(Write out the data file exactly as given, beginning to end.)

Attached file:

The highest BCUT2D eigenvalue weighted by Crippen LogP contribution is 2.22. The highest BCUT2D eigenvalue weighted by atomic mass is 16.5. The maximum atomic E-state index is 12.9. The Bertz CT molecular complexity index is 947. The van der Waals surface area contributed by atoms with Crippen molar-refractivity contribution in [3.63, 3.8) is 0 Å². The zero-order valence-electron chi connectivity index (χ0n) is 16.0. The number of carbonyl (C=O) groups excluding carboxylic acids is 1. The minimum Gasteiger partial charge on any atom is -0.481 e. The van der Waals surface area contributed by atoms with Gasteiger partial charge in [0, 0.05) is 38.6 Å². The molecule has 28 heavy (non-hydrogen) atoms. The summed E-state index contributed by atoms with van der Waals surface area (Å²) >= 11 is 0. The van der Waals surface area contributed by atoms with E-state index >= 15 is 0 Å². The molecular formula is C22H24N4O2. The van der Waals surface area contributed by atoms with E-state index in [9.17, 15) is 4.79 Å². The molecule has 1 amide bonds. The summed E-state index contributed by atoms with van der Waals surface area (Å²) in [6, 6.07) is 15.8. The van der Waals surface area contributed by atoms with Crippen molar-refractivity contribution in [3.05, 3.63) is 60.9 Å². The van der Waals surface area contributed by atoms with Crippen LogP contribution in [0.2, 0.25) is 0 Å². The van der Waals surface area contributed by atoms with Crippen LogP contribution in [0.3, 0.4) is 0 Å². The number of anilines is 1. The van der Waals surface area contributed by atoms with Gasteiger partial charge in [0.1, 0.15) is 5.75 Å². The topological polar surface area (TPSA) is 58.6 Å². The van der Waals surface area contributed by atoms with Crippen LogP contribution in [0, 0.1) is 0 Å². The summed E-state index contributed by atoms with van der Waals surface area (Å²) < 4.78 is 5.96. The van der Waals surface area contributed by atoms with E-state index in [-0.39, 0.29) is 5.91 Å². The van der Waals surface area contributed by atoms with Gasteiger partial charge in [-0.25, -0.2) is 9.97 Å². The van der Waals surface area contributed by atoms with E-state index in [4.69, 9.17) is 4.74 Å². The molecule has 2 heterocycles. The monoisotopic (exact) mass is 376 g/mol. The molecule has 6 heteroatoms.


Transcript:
The highest BCUT2D eigenvalue weighted by Crippen LogP contribution is 2.22. The highest BCUT2D eigenvalue weighted by atomic mass is 16.5. The maximum atomic E-state index is 12.9. The Bertz CT molecular complexity index is 947. The van der Waals surface area contributed by atoms with Crippen molar-refractivity contribution in [3.63, 3.8) is 0 Å². The zero-order valence-electron chi connectivity index (χ0n) is 16.0. The number of carbonyl (C=O) groups excluding carboxylic acids is 1. The minimum Gasteiger partial charge on any atom is -0.481 e. The van der Waals surface area contributed by atoms with Gasteiger partial charge in [0, 0.05) is 38.6 Å². The molecule has 28 heavy (non-hydrogen) atoms. The summed E-state index contributed by atoms with van der Waals surface area (Å²) >= 11 is 0. The van der Waals surface area contributed by atoms with E-state index >= 15 is 0 Å². The molecular formula is C22H24N4O2. The van der Waals surface area contributed by atoms with E-state index in [9.17, 15) is 4.79 Å². The molecule has 1 amide bonds. The summed E-state index contributed by atoms with van der Waals surface area (Å²) in [6, 6.07) is 15.8. The van der Waals surface area contributed by atoms with Crippen molar-refractivity contribution in [3.05, 3.63) is 60.9 Å². The van der Waals surface area contributed by atoms with Crippen LogP contribution in [0.2, 0.25) is 0 Å². The van der Waals surface area contributed by atoms with Crippen LogP contribution in [0.3, 0.4) is 0 Å². The number of anilines is 1. The van der Waals surface area contributed by atoms with Gasteiger partial charge in [0.1, 0.15) is 5.75 Å². The topological polar surface area (TPSA) is 58.6 Å². The van der Waals surface area contributed by atoms with Crippen LogP contribution in [0, 0.1) is 0 Å². The summed E-state index contributed by atoms with van der Waals surface area (Å²) < 4.78 is 5.96. The van der Waals surface area contributed by atoms with E-state index in [-0.39, 0.29) is 5.91 Å². The van der Waals surface area contributed by atoms with Gasteiger partial charge in [-0.25, -0.2) is 9.97 Å². The van der Waals surface area contributed by atoms with E-state index in [4.69, 9.17) is 4.74 Å². The molecule has 2 heterocycles. The monoisotopic (exact) mass is 376 g/mol. The molecule has 6 heteroatoms.